As the dig is drawing to a close we are spending more and more time recording all the features we’ve been uncovering. This is a time consuming task but it is important we make a permanent record of everything we have found. As well as taking lots of photographs we are making scaled drawings of all the walls and surfaces, so that when the trenches are filled in we can completely reconstruct what was excavated.
In Trench A digging still continued, and the French drain running down the middle of the inside of the barn was fully revealed. Whilst doing this we finally found the foundation layer for the main barn wall, which is now over a metre in height, confirming we have come to base of the medieval floor layers. Outside of the barn more occupation layers were starting to show, and although we don’t know what these are yet, they definitely predate the addition of the porch or annexe to the barn.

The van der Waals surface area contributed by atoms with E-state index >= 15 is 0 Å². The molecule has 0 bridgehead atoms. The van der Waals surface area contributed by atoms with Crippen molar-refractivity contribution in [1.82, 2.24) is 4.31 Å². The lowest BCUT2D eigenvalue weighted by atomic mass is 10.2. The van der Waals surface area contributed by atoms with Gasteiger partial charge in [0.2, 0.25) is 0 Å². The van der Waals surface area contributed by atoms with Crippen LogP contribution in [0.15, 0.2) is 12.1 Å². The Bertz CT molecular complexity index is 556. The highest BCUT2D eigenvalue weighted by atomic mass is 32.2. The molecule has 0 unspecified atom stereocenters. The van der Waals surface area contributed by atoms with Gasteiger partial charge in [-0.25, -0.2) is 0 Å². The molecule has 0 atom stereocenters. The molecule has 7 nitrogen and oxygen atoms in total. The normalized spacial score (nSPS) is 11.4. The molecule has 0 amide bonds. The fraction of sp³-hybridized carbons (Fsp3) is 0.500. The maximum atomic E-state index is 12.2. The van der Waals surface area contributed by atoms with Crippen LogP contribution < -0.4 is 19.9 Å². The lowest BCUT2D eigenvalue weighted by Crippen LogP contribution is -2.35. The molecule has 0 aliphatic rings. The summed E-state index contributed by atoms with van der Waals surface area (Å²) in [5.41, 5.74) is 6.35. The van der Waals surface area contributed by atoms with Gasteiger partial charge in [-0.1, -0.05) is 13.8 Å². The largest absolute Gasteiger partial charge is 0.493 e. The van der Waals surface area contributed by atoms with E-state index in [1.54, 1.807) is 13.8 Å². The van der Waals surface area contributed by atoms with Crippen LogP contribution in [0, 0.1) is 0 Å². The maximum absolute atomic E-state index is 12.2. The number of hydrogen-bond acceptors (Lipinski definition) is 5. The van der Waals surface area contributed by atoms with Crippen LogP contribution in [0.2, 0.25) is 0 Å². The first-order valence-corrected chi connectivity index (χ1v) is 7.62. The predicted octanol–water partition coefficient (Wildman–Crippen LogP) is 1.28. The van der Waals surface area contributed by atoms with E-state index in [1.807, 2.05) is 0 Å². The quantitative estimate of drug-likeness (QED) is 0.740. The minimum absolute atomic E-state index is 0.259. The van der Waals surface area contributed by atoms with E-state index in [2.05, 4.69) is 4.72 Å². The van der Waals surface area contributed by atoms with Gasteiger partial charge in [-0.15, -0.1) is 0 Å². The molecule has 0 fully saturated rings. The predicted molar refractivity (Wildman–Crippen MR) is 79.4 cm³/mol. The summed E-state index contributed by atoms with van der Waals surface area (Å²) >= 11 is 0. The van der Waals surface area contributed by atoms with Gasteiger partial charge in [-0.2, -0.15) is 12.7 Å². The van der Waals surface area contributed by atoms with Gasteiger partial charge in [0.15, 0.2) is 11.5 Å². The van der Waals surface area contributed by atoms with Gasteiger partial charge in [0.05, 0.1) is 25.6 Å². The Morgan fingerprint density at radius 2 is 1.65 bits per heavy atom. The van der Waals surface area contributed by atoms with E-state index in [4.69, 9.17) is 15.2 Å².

In Trench C most of the excavation was finished by the end of the day. We are now certain that we have the very end of an earlier medieval building running west out of our trench, which was then overlain by a later post-medieval ramp. In the evening we had our end of dig open day, and over 40 people attended. However, we are uncertain whether it was the interested generated by the archaeology or the prospect of Mr Farrow’s barbequed lamb burgers afterwards that drew so many people!